If you are referring to a distance or a period of time before now, use “past”: “the police car drove past the suspect’s house” (distance) or “the team performed well in the past” (time). If you are describing the action of passing, however, you need to use “passed”: “when John passed the gravy, he spilled it on his lap,” “the teacher was astonished that none of the students had passed the test,” “after a brief illness, he passed away.” Remember that no matter however you have “passed the time” you have never “past the time,” not even in the distant past.
“Past” can be an adjective, a noun, a preposition, or an adverb, but never a verb. If you need to write the past tense of the verb “to pass,” use “passed.”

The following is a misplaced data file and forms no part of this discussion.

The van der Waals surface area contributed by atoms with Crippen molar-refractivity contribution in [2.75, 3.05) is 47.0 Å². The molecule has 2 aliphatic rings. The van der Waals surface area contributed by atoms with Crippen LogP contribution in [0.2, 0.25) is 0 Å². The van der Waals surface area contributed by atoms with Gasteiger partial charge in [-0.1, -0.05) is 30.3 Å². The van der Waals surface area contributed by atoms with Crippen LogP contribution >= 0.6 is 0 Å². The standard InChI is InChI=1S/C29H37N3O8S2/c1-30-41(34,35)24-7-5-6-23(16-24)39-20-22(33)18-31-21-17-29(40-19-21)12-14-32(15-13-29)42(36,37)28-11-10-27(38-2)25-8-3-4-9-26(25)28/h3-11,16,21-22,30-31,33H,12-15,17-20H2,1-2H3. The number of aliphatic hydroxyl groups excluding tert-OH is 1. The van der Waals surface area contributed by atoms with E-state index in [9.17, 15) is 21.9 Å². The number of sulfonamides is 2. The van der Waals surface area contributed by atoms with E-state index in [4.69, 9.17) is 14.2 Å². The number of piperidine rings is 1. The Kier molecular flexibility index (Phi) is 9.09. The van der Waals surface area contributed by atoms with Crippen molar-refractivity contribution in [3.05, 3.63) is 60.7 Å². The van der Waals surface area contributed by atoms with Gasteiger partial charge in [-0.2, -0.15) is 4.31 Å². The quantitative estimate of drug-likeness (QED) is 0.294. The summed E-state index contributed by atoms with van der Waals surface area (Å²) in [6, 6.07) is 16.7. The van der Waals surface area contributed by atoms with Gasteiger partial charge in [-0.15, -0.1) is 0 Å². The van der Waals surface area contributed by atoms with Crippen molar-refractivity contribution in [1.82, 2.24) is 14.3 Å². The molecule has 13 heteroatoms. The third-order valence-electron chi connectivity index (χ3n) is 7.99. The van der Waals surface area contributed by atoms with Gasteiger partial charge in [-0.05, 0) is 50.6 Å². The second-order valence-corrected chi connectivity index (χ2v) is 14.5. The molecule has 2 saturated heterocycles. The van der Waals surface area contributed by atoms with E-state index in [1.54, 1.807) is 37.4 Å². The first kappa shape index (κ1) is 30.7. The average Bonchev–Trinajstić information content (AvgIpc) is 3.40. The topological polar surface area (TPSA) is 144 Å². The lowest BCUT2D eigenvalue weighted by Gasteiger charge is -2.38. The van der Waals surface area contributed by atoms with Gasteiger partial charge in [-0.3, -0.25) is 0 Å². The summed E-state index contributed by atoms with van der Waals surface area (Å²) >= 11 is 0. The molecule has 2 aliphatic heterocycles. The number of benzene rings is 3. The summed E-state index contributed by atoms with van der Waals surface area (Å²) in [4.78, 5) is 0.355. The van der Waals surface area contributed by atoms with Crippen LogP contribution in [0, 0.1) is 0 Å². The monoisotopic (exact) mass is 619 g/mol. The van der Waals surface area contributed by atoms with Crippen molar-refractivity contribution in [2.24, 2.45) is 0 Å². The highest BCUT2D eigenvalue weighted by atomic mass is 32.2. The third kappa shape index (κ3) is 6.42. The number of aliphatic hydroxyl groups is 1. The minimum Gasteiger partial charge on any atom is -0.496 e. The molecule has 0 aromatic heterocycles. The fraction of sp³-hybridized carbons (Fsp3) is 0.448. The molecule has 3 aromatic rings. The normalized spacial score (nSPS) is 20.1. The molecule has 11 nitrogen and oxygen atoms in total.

This is the ten-year anniversary of the Common Errors in English Usage calendar. To celebrate, we are bringing back some of our favorite interesting, funny, but sometimes merely silly entries through the years before going on hiatus in 2016.
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